"You know The O.C. is on tonight," House answered, voice still slightly nasal from his cold. Right. House was sick. Wilson's mind flashed on the image of him sitting at his desk, chopping his Diphenhydramine. He'd honestly thought it was cocaine for a moment, and it didn't surprise him.
Thinking back, he'd had little reaction at all. House's admission, 'I know my way around a razor blade' spun through his mind. That meant something. Something Wilson should have paid attention to.
Wilson nodded, his head in his hands, shoulder holding the phone to his ear. Should have used the speakerphone. Didn't have the inclination to switch over now. "First round's on me."
The line was silent, and Wilson felt his stomach churn.
House knew. He could hear the wheels of realization spinning in his head. Not that it was a secret, House had predicted this a long time ago. He also knew House wouldn't make him say anything over the phone.
"I'll swing by and pick you up. Be ready in half an hour. Maybe I'll even let you drive." There was an unmistakable note of amusement to House's voice.
Wilson opened his mouth to say something, something like 'thanks' or 'no thanks, I'll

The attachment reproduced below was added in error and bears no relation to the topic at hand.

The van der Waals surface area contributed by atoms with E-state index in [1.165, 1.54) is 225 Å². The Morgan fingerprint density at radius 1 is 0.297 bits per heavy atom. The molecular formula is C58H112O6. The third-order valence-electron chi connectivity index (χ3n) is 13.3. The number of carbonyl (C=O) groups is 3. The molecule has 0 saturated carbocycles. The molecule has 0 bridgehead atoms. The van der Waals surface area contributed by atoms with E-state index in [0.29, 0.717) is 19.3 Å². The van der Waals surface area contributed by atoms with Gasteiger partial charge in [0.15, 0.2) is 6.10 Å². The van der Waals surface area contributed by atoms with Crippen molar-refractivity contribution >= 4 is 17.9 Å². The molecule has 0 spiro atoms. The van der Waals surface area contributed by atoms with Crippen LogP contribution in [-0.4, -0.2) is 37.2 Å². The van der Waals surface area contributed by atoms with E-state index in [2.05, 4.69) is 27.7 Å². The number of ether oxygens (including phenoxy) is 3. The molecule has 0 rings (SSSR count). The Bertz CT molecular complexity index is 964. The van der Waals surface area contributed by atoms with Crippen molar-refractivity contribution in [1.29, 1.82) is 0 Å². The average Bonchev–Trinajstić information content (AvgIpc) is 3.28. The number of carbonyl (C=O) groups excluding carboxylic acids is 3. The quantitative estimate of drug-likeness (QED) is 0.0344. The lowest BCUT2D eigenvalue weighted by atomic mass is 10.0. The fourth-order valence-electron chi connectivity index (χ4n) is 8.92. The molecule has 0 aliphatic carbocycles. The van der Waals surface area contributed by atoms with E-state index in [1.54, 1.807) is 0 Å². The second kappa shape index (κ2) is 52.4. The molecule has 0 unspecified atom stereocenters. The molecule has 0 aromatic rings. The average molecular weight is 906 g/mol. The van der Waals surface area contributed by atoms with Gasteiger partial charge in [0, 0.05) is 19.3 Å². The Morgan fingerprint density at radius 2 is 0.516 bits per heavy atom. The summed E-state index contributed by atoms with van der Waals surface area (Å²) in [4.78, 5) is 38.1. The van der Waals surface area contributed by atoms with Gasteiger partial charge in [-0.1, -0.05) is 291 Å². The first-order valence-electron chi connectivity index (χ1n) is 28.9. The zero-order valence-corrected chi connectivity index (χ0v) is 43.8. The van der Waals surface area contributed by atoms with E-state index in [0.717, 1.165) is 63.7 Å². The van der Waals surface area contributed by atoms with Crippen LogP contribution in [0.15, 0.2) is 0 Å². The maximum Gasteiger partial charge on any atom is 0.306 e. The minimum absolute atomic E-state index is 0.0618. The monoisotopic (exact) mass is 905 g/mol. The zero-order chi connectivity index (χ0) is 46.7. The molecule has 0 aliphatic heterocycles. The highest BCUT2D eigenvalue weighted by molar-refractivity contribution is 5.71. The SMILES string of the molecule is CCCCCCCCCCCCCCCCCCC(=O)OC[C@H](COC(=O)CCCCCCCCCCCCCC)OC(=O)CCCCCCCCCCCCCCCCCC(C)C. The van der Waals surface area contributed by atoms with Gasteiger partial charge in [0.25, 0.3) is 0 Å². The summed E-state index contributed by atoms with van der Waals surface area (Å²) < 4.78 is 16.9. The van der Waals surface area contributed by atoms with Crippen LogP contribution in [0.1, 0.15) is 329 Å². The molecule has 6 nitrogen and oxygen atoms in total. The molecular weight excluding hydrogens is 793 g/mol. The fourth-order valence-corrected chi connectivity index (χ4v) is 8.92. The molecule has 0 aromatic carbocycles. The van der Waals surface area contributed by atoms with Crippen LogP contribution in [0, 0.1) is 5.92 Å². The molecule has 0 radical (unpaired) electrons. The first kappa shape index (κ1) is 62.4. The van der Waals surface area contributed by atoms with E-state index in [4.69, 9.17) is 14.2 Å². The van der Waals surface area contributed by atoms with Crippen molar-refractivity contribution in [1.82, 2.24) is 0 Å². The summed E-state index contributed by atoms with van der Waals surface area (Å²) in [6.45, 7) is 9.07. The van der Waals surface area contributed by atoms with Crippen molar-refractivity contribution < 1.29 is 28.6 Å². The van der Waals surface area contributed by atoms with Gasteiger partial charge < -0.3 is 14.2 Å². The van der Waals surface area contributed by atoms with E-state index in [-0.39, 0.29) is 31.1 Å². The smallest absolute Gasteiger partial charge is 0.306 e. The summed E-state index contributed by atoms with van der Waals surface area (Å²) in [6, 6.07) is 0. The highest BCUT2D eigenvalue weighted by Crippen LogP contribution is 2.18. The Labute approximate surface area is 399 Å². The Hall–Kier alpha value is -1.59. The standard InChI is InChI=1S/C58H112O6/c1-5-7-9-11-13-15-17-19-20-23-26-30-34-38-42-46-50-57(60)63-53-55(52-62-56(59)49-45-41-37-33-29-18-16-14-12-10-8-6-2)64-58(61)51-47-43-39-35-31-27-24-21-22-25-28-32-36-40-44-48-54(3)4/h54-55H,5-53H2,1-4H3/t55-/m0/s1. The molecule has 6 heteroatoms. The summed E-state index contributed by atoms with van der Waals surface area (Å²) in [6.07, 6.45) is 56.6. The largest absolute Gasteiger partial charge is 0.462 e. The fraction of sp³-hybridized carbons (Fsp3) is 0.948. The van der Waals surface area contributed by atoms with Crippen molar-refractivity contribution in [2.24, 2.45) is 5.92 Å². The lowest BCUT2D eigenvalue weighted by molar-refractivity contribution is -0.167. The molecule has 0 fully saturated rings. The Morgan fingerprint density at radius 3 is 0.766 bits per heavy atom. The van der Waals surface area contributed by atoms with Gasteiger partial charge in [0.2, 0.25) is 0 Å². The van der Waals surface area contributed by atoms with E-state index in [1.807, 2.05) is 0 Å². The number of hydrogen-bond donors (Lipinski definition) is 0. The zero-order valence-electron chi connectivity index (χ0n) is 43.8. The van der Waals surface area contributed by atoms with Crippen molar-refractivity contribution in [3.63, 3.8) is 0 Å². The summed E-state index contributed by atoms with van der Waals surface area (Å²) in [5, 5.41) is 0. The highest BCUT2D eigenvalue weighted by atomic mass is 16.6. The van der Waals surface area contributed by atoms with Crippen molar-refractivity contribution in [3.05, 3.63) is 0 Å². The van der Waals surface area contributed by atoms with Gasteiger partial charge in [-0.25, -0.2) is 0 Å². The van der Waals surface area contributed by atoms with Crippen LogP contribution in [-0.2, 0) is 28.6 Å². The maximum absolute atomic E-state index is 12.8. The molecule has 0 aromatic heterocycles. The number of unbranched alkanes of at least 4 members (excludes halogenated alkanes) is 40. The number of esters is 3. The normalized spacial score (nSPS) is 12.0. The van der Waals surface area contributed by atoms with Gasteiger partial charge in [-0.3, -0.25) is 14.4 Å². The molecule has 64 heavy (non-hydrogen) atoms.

drive myself,' but no words came out, and the line went dead. Wilson's tongue darted out to offer precious moisture to his lips once more as he flipped his cell phone shut.
Half an hour. That didn't give him much time to break down and pull himself back together. He should have waited to call House. He needed to break down. Before he got stone cold drunk, drunk enough to forget.
He paced, reached the farthest wall of his room for the fourth time, and unleashed his fury on the unsuspecting wall. He didn't stop until his knuckles were bleeding, and in need of cleaning. He tipped forward, using the wall to brace himself, only it didn't quite work out the way he'd hoped, and he started to slide down.
He ended up on his knees, face mashed against the wall, hot tears on his cheeks. It wasn't that Julie left. No. He'd been expecting that. He'd been almost hoping for it. Hoping she would leave him before he walked out. The divorce settlement would be a lot easier on his wallet if she was the one who walked. It was the failure, the end of yet another marriage that tore him down to the foundation. Third time was supposed to be a charm.
Wilson reared back and flung his head forward, smacking his temple against the wall.
That's precisely when a pair of headlights pulling into the drive illuminated the room. Greg House had impeccable timing.